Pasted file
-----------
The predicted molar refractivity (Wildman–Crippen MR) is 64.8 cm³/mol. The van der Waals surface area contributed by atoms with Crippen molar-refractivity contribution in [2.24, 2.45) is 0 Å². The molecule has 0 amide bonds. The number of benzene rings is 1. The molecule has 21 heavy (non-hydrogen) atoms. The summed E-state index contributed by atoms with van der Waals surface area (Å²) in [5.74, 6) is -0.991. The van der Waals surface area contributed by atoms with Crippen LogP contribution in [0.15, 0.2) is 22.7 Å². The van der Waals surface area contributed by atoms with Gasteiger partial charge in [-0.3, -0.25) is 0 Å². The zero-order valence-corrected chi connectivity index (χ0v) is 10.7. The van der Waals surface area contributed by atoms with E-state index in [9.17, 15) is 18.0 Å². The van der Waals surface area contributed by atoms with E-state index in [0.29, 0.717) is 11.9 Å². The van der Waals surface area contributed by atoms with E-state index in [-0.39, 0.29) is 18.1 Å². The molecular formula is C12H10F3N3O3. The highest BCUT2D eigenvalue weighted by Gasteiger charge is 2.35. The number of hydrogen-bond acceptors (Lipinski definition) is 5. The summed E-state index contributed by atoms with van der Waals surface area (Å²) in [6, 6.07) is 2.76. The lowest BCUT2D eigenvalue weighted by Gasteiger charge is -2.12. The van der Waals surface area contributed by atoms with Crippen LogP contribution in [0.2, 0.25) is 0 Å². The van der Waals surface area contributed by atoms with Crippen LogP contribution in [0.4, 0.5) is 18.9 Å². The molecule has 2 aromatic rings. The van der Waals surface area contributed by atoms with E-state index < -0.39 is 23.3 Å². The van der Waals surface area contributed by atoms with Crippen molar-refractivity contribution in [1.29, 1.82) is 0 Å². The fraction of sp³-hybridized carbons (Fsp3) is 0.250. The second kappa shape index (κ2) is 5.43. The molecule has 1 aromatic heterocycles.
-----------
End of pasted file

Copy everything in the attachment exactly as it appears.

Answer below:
The predicted molar refractivity (Wildman–Crippen MR) is 64.8 cm³/mol. The van der Waals surface area contributed by atoms with Crippen molar-refractivity contribution in [2.24, 2.45) is 0 Å². The molecule has 0 amide bonds. The number of benzene rings is 1. The molecule has 21 heavy (non-hydrogen) atoms. The summed E-state index contributed by atoms with van der Waals surface area (Å²) in [5.74, 6) is -0.991. The van der Waals surface area contributed by atoms with Crippen LogP contribution in [0.15, 0.2) is 22.7 Å². The van der Waals surface area contributed by atoms with Gasteiger partial charge in [-0.3, -0.25) is 0 Å². The zero-order valence-corrected chi connectivity index (χ0v) is 10.7. The van der Waals surface area contributed by atoms with E-state index in [9.17, 15) is 18.0 Å². The van der Waals surface area contributed by atoms with E-state index in [0.29, 0.717) is 11.9 Å². The van der Waals surface area contributed by atoms with E-state index in [-0.39, 0.29) is 18.1 Å². The molecular formula is C12H10F3N3O3. The highest BCUT2D eigenvalue weighted by Gasteiger charge is 2.35. The number of hydrogen-bond acceptors (Lipinski definition) is 5. The summed E-state index contributed by atoms with van der Waals surface area (Å²) in [6, 6.07) is 2.76. The lowest BCUT2D eigenvalue weighted by Gasteiger charge is -2.12. The van der Waals surface area contributed by atoms with Crippen LogP contribution in [0.2, 0.25) is 0 Å². The van der Waals surface area contributed by atoms with Crippen LogP contribution in [0.4, 0.5) is 18.9 Å². The molecule has 2 aromatic rings. The van der Waals surface area contributed by atoms with E-state index < -0.39 is 23.3 Å². The van der Waals surface area contributed by atoms with Crippen molar-refractivity contribution in [1.29, 1.82) is 0 Å². The fraction of sp³-hybridized carbons (Fsp3) is 0.250. The second kappa shape index (κ2) is 5.43. The molecule has 1 aromatic heterocycles.